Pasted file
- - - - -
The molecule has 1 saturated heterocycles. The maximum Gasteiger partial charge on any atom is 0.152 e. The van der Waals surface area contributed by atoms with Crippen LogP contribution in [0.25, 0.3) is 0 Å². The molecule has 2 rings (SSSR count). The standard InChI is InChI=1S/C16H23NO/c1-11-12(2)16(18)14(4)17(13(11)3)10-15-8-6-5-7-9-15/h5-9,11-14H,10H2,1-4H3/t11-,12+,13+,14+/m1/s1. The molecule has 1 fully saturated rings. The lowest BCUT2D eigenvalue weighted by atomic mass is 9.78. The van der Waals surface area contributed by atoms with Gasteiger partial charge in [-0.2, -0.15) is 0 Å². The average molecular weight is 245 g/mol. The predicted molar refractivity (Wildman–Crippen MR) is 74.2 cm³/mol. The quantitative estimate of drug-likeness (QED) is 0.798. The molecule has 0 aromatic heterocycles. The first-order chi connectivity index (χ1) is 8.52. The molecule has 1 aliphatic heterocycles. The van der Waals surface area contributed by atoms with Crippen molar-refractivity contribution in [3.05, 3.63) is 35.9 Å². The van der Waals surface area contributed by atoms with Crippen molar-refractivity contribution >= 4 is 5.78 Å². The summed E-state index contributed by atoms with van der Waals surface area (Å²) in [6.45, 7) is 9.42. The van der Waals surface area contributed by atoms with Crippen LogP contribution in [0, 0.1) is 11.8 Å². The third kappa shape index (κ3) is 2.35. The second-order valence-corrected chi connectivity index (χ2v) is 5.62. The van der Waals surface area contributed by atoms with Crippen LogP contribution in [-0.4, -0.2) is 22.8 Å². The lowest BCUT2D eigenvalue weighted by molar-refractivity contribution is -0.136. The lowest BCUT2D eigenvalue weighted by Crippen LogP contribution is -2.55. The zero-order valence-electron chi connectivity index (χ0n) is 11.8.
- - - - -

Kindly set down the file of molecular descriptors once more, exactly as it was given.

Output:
The molecule has 1 saturated heterocycles. The maximum Gasteiger partial charge on any atom is 0.152 e. The van der Waals surface area contributed by atoms with Crippen LogP contribution in [0.25, 0.3) is 0 Å². The molecule has 2 rings (SSSR count). The standard InChI is InChI=1S/C16H23NO/c1-11-12(2)16(18)14(4)17(13(11)3)10-15-8-6-5-7-9-15/h5-9,11-14H,10H2,1-4H3/t11-,12+,13+,14+/m1/s1. The molecule has 1 fully saturated rings. The lowest BCUT2D eigenvalue weighted by atomic mass is 9.78. The van der Waals surface area contributed by atoms with Gasteiger partial charge in [-0.2, -0.15) is 0 Å². The average molecular weight is 245 g/mol. The predicted molar refractivity (Wildman–Crippen MR) is 74.2 cm³/mol. The quantitative estimate of drug-likeness (QED) is 0.798. The molecule has 0 aromatic heterocycles. The first-order chi connectivity index (χ1) is 8.52. The molecule has 1 aliphatic heterocycles. The van der Waals surface area contributed by atoms with Crippen molar-refractivity contribution in [3.05, 3.63) is 35.9 Å². The van der Waals surface area contributed by atoms with Crippen molar-refractivity contribution >= 4 is 5.78 Å². The summed E-state index contributed by atoms with van der Waals surface area (Å²) in [6.45, 7) is 9.42. The van der Waals surface area contributed by atoms with Crippen LogP contribution in [0, 0.1) is 11.8 Å². The third kappa shape index (κ3) is 2.35. The second-order valence-corrected chi connectivity index (χ2v) is 5.62. The van der Waals surface area contributed by atoms with Crippen LogP contribution in [-0.4, -0.2) is 22.8 Å². The lowest BCUT2D eigenvalue weighted by molar-refractivity contribution is -0.136. The lowest BCUT2D eigenvalue weighted by Crippen LogP contribution is -2.55. The zero-order valence-electron chi connectivity index (χ0n) is 11.8.